So you were lucky to find a gallery like hers…

I was very lucky. I was also very opinionated, I talked about ideas all the time with young artists and that filled my whole life. I was involved in nothing else but art, basically.

Were you close to any other artists at the time?

Yes, there was one person in particular, Ron Gorchov, who was a bit older than me, and he had much more experience in the art world. He came from Chicago, and his mother was an artist who painted. Without knowing each other, we found that we were interested in the same image. We both drew floating lozenge shapes. We were both interested in how we see and present an image. We would meet every morning in Chinatown, have breakfast, and then go paint and talk about art. So that began my “professional” association. I also met Eva Hesse and Sol LeWitt while I was working at the desk of a gallery. That was in 1969 or 1970, when I also worked at a bar next to a movie theater, and I was working on the wax paintings. Afterwards I got the job at Rochester and flew back and forth for two and a half years. Then I quit Rochester and went to Cal Arts for ten weeks. I was offered a visiting job, giving a talk every year. I’ve taught visual arts in New York for more than fifty years now, and I have one class for at least six weeks. But, essentially, I never relied on any other job other than art. I teach, but I always wanted to do art and not mix it up.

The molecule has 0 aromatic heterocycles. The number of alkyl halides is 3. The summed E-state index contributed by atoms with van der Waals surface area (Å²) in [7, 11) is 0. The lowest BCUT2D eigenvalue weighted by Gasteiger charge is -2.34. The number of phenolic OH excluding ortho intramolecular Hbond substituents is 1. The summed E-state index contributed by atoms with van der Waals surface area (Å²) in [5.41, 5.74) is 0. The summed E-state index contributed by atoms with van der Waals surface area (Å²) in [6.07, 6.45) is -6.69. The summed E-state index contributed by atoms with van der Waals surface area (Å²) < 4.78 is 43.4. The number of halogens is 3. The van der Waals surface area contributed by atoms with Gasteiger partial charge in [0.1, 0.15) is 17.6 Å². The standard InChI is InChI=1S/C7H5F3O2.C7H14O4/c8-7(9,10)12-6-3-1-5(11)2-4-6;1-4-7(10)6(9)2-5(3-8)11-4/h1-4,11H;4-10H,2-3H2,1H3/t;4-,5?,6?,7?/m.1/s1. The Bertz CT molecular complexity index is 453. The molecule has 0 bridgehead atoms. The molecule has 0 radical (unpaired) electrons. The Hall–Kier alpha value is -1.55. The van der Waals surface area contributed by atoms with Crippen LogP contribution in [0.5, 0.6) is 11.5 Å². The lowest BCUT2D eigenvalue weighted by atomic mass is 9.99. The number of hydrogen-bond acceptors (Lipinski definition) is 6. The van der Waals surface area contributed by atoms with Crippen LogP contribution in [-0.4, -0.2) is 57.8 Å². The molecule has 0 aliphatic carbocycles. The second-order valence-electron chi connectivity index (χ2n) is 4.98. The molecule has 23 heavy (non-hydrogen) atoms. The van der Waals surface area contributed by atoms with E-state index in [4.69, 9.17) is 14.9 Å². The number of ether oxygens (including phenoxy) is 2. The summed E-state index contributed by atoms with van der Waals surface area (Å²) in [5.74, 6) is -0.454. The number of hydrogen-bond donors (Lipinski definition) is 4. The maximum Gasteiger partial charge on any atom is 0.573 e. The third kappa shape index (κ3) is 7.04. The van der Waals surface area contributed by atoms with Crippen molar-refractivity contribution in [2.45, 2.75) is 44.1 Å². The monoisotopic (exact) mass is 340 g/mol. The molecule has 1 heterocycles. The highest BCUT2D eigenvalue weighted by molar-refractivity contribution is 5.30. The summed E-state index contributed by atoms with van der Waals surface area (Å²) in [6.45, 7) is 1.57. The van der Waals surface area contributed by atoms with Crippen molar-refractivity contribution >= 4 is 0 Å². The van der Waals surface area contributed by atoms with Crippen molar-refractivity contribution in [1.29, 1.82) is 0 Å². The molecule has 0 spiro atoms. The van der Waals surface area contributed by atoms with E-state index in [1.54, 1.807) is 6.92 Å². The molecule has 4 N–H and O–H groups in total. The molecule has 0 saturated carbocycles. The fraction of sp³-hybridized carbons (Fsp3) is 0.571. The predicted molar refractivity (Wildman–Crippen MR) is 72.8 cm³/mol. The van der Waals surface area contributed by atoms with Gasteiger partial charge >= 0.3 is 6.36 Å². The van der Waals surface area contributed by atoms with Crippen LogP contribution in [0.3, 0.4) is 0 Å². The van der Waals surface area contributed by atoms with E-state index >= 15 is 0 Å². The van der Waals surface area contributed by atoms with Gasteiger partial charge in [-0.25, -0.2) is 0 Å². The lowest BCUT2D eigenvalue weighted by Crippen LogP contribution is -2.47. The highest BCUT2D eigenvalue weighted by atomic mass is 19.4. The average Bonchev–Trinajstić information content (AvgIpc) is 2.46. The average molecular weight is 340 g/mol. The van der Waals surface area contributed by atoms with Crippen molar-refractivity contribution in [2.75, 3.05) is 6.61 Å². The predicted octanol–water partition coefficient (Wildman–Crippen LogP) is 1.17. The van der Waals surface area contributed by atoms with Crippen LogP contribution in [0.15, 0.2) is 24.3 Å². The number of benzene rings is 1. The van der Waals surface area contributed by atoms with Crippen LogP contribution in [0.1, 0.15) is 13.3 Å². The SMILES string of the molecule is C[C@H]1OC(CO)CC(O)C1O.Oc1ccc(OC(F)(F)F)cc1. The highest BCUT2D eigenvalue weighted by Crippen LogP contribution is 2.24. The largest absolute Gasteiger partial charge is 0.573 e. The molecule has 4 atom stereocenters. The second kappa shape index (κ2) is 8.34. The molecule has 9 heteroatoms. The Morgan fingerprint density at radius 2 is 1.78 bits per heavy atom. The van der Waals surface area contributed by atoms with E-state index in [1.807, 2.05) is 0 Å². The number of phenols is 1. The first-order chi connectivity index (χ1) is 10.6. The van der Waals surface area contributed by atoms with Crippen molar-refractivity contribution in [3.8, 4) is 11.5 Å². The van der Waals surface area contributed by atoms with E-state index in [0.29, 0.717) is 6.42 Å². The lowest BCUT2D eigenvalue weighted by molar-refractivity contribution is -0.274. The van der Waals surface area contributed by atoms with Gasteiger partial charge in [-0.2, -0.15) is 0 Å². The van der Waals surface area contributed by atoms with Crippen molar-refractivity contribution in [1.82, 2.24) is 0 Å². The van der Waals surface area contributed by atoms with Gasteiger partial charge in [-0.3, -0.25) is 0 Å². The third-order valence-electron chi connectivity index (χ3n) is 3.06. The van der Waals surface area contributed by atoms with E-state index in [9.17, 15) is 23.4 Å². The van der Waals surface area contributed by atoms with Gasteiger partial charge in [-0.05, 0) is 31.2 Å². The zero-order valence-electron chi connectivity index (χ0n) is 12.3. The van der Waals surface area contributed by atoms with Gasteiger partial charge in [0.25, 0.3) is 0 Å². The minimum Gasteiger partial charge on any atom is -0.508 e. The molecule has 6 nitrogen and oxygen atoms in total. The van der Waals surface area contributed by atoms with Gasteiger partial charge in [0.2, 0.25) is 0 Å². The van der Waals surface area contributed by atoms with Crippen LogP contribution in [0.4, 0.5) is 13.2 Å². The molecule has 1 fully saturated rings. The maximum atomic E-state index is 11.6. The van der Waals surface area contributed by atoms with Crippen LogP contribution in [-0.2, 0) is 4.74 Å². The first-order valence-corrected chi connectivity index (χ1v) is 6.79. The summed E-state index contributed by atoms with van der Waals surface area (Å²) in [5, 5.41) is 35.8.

When did you start doing your self-portraits?

When I began to do video. I taught a lot with video, because a lot of my students were in a media science program, so they were the perfect students to create short video tapes with ideas I had about objects and the objectification of the image and self-consciousness in relation to the camera, and what the self might be. I did that for two and a half years and then went to California to experiment with other things. The feminist movement was located primarily in California, and that’s why I was invited and why I wanted to go, to find out about what it means to be a woman artist. I always thought it wasn’t important to be one or the other, but the important thing was the art and the ideas. I still think that. I also mocked being a woman in relationship to my work, because my prime interest was in the idea of abstraction. And it still is.